And yet, when it really came down to it, we didn’t care.  We say our piece, often, in writing and in appropriate and inappropriate proclamations in public forums.  Our voices are out there, but there is another ‘youth’ who doesn’t often get to say their piece.  So we rounded up eleven-year-old Harper, thirteen-year-old Harry, and fourteen-year-old Gina for a discussion on what it really means to be young in Adelaide.

Read the rest of this entry »

Unpopular Self Promotion

The Festival of Unpopular Culture – the latest fringe festival venture to have popped up in Adelaide, because god knows we don’t have enough festivals (Adelaide count currently stands at 1,348,987-odd festivals per quarter) – has launched its first program to run alongside the Festival of Ideas.

I will be talking on the event entitled Rip It Up and Start Again: A Hypothetical New Beginning for Arts and Cultural Funding

You know how everyone complains about how the Australia Council devotes most of its energies to major flagships and opera? And everyone else gets, well, chicken feed? And when you try to debate that you get this whole series of arguments about how opera’s a great art form and needs funding and whatever? Gee, wouldn’t it be nice to have a conversation about what things could look like, rather than a defensive argument about what they’re like now?

Well, let’s pose a hypothetical. Let’s assume every Arts funding body in the nation got shut down, all the money got put into a big pot, we were rebuilding the entire funding system from scratch and every body had to reapply from one big cultural slush fund. What would we do?

On the panel, I will be joining Esther Anatolitis (CEO Melbourne Fringe), Sandy Verschoor (Director, Festival of Ideas), Gavin Artz (CEO ANAT) and Chloe Langford (other young ring-in to balance out the fancy people who actually know stuff / visual artist).   We’ll be speaking on 15th October at 1pm at AC Arts.   I’ve been compiling links of issues I think are related to the panel on twitter under the official hashtag for that event: #FUCfunding, please join in the conversation either there or on the day.  It should be exciting.  I should get in trouble.

Along with the other youth-complainer of Adelaide, Will McRostie, I have also been involved in the on-going curation of a panel about the “real” youth of Adelaide in Child Exploitation.

Conversations about Adelaide’s youth always focus on Gen Y, those aged 18 – 30. On their lack of engagement with Adelaide, on Adelaide’s lack of engagement with them. But what about the real youth of this city?

How do tweens and teens interact with this city? How do they see the place they live in; where does it sit in relation to the world? Are there things here for them to do? Do they spend time in the city, in their suburbs, or at Marion? How long do they plan to stick around?

What are they worried about? What are they looking forward to?

This panel tries to answer the age-old question: is this city only worth living in as long as Justin Bieber comes to visit, or is it actually a great place to grow up?

Bringing together four kids from around Adelaide aged eleven to thirteen, the panel will discuss who they are , where they live, and what it really means to be youth in this city.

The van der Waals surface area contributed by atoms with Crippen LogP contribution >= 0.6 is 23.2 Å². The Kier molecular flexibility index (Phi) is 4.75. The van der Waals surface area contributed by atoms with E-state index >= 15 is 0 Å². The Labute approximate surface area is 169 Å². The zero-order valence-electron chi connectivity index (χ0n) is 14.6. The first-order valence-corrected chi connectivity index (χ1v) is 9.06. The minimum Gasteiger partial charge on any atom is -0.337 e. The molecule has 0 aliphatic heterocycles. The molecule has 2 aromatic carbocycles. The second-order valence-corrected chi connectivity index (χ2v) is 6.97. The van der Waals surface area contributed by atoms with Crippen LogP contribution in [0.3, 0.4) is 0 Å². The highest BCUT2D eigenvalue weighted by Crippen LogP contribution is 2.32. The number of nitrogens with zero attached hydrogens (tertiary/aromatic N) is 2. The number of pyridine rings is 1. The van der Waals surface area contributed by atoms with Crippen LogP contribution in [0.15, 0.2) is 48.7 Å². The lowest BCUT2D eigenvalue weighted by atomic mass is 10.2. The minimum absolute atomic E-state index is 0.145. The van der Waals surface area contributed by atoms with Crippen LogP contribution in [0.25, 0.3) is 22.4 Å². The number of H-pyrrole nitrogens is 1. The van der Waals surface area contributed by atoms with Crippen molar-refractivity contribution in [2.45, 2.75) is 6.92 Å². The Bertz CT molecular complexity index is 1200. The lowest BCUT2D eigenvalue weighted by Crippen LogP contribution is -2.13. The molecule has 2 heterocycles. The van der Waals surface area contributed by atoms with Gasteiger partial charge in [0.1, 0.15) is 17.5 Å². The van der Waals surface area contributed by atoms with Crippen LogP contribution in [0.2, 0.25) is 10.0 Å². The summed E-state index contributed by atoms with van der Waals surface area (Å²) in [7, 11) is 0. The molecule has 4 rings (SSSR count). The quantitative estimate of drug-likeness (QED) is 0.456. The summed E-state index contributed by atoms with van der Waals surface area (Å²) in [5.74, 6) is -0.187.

You can come listen to the kids talk on 8th October 2pm, also at AC Arts.

***

Despite my resignation letter, I am still powering ahead in an excel-sheeted-madness of theatrical statistics.  The State Theatre Company of South Australia launched their 2012 program today, it seems they paid some attention to the woman-in-theatre debate and their performance in that regard in 2011, with 4/7 2012 main-stage writers female, and 1.5 of the four pieces in the education staging crediting female playwrights. They have 54.7% female playwrights next year, which is nigh on unheard of, so good on them.

I’m thinking, however, the statistics will be more of a focus on georgraphics and year of premiere: these were actually some of the statistics I found the most interesting last year, so this year I’ll try and give them some more weight.  The current trend (spoiler alert!) is a lack of Shakespeare: has Bill had his day?

On this regard: if there are any young designers/theatre geeks who would maybe be interested in talking to me about creating an info graphic of some stats work, I’d love if you could get in contact.

***

For those lovely commenters from the “and what have you ever made?” camp: I’ve signed on to production manage my first play, which will be a new work by Emily Steel who wrote the award-winning Rocket Town for last years Fringe.  Like Rocket Town, it will be playing at RiAus during the 2012 Adelaide Fringe.  I’m sure I’ll be bombarding you with more information as we get stuck in.

***

And for a final unpopular promotion of another Jane: my dear friend Jane Gronow, who has in many ways made me the writer I am today with her amazing support through the incredibly sadly now defunct Lowdown Magazine and her friendship over the last year, has taken over Directions Magazine: the national guide to tertiary education in Australia.  For all you budding artists/arts workers who want to study at a tertiary level, you should check it out.

Follow

Get every new post delivered to your Inbox.

Join 152 other followers